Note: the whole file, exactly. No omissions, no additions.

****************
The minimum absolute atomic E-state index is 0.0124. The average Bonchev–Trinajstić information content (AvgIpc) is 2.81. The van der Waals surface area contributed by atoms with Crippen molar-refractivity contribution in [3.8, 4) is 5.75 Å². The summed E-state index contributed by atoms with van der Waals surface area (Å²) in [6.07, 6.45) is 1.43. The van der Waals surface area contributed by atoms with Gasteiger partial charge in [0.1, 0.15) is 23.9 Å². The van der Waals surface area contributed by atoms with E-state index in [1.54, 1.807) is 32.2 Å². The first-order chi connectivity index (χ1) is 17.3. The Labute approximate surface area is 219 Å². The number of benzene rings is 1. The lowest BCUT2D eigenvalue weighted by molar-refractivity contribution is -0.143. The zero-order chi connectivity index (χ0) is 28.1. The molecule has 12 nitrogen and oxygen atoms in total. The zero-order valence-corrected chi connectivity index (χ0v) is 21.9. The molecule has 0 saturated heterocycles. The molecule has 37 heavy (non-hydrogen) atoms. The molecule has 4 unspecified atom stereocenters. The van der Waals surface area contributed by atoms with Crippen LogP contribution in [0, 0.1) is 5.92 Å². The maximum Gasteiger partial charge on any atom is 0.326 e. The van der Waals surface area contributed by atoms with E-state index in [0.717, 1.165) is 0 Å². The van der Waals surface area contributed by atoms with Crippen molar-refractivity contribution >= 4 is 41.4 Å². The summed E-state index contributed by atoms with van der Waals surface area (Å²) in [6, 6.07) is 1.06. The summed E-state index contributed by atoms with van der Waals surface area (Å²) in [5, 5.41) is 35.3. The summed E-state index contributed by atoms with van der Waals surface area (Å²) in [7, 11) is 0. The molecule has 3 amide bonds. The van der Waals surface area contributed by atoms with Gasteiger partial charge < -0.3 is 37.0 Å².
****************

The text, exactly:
The minimum absolute atomic E-state index is 0.0124. The average Bonchev–Trinajstić information content (AvgIpc) is 2.81. The van der Waals surface area contributed by atoms with Crippen molar-refractivity contribution in [3.8, 4) is 5.75 Å². The summed E-state index contributed by atoms with van der Waals surface area (Å²) in [6.07, 6.45) is 1.43. The van der Waals surface area contributed by atoms with Gasteiger partial charge in [0.1, 0.15) is 23.9 Å². The van der Waals surface area contributed by atoms with E-state index in [1.54, 1.807) is 32.2 Å². The first-order chi connectivity index (χ1) is 17.3. The Labute approximate surface area is 219 Å². The number of benzene rings is 1. The lowest BCUT2D eigenvalue weighted by molar-refractivity contribution is -0.143. The zero-order chi connectivity index (χ0) is 28.1. The molecule has 12 nitrogen and oxygen atoms in total. The zero-order valence-corrected chi connectivity index (χ0v) is 21.9. The molecule has 0 saturated heterocycles. The molecule has 37 heavy (non-hydrogen) atoms. The molecule has 4 unspecified atom stereocenters. The van der Waals surface area contributed by atoms with Crippen LogP contribution in [0, 0.1) is 5.92 Å². The maximum Gasteiger partial charge on any atom is 0.326 e. The van der Waals surface area contributed by atoms with E-state index in [0.717, 1.165) is 0 Å². The van der Waals surface area contributed by atoms with Crippen molar-refractivity contribution >= 4 is 41.4 Å². The summed E-state index contributed by atoms with van der Waals surface area (Å²) in [6, 6.07) is 1.06. The summed E-state index contributed by atoms with van der Waals surface area (Å²) in [5, 5.41) is 35.3. The summed E-state index contributed by atoms with van der Waals surface area (Å²) in [7, 11) is 0. The molecule has 3 amide bonds. The van der Waals surface area contributed by atoms with Gasteiger partial charge < -0.3 is 37.0 Å².